Readies incentives to capitalize on uncertainty over IBM PC unit sale
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Hewlett-Packard is set to launch within days a PC rebate program designed to wrest market share from IBM in the wake of Big Blue's pending sale of its PC business to Lenovo.
HP, Palo Alto, Calif., revealed its intention to capitalize on the uncertainty created by the sale in an
e-mail sent Dec. 17 to solution providers by John Thompson, HP's vice president and general manager, Americas Solution Provider Organization.
"In light of questions raised by the sale, IBM customers may look for alternative vendors for their PC--and possibly Intel server--products soon," Thompson wrote in the communication to partners.
In urging partners to woo current IBM PC customers with alternative solutions built on HP products, Thompson added, "Coming very shortly, look for aggressive promotions and incentives, targeted demand-generation campaigns, and transition tools for partners and end-user customers."
Thompson didn't immediately provide details regarding any potential HP incentives in his e-mail.
However, an HP spokesman said the incentives likely will start emerging early this month and should include specific rebates that reward HP partners for competitive wins against IBM.
Armonk, N.Y.-based IBM reached a definitive agreement to sell its PC division to China-based computer vendor Lenovo Group last month in a deal that will effectively create a separate $12 billion PC company positioned to compete against HP and Dell.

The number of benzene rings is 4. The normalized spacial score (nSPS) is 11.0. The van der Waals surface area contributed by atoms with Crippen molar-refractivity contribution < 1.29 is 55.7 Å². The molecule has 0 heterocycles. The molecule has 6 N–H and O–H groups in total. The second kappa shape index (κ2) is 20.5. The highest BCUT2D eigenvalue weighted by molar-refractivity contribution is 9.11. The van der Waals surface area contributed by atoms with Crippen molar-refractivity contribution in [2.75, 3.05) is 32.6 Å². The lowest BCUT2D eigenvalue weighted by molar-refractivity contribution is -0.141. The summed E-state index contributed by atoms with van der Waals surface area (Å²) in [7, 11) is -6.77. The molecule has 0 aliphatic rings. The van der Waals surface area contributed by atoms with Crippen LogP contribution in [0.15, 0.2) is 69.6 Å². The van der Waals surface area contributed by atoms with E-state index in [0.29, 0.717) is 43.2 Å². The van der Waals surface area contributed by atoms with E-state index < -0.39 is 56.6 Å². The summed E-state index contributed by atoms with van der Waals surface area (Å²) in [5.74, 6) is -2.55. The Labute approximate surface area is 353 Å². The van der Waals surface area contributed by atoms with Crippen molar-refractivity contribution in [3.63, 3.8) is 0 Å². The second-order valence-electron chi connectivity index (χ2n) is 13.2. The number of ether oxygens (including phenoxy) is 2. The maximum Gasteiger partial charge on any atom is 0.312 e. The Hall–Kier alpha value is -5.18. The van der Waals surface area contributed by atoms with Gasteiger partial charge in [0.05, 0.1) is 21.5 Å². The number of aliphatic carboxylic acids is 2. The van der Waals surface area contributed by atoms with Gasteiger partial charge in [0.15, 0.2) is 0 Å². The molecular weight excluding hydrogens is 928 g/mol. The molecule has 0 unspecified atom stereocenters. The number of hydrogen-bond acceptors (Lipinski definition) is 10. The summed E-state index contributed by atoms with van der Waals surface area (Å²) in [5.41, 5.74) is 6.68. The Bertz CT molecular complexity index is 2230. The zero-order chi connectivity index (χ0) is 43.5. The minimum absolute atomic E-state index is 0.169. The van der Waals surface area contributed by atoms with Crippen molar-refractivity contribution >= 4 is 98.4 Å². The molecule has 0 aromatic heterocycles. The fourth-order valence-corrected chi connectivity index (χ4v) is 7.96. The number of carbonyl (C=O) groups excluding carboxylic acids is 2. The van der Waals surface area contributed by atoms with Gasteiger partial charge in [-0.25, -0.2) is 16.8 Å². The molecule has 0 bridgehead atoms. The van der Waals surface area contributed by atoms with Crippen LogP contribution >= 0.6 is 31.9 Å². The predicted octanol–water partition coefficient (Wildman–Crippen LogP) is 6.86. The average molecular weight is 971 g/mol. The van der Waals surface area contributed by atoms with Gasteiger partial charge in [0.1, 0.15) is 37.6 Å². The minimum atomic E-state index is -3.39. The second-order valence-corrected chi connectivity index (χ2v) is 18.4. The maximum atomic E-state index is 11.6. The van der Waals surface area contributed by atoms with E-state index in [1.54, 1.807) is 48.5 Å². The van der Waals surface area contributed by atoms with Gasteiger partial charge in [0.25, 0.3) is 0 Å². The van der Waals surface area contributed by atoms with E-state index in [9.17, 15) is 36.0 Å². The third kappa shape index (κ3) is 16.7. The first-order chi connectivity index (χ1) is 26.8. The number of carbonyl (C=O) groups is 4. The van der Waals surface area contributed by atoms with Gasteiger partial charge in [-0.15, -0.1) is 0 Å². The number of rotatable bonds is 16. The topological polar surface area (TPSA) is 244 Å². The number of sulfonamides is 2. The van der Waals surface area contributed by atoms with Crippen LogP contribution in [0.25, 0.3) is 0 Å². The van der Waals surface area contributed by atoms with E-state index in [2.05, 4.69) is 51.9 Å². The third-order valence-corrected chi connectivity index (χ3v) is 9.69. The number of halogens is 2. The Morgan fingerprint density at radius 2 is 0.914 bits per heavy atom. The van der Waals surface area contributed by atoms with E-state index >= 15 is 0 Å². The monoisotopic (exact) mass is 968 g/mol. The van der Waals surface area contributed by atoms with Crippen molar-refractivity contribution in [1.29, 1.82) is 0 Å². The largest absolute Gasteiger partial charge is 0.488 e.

Stephen Ward, currently IBM senior vice president and general manager of the IBM Personal Systems Group, will serve as the CEO of Lenovo following completion of the deal. Under the agreement, IBM-branded PCs and ThinkPads will continue to be sold through existing IBM channels, including about 7,000 IBM PC business partners in the United States.
Rick Chernick, CEO of Camera Corner/Connecting Point, a solution provider in Green Bay, Wis., said HP is smart to go after IBM with PC-related incentives.
"There is so much uncertainty regarding IBM and Lenovo," Chernick said. "I am hearing from concerned customers [who are showing a] desire to at least speak to HP now."
IBM, for its part, said last month that it has no immediate plans to increase incentives to solution providers beyond those already in place, although it will keep close tabs on its partners through the transition.
Ravi Marwaha, vice president of worldwide sales at the IBM Personal Systems Group, who will become Lenovo's vice president of worldwide sales after the deal is done, told CRN shortly after the sale was announced in December: "We have already planned out our fourth quarter. We have worked out exactly what we need to do in terms of incentives. These incentives are working. We intend to stay that course. But like in any good sales organization, in consultation with our partners, if you think the marketplace needs some stimulation, we will go do it."
In his letter to HP solution providers, Thompson said that many IBM customers might worry about continued product innovation, global support and supply chain issues, and service and support following the Lenovo acquisition. He said that these concerns should create opportunities for HP and its channel partners to gain access to these accounts.
"You have the unique opportunity to position HP to these customers as the best alternative," Thompson wrote.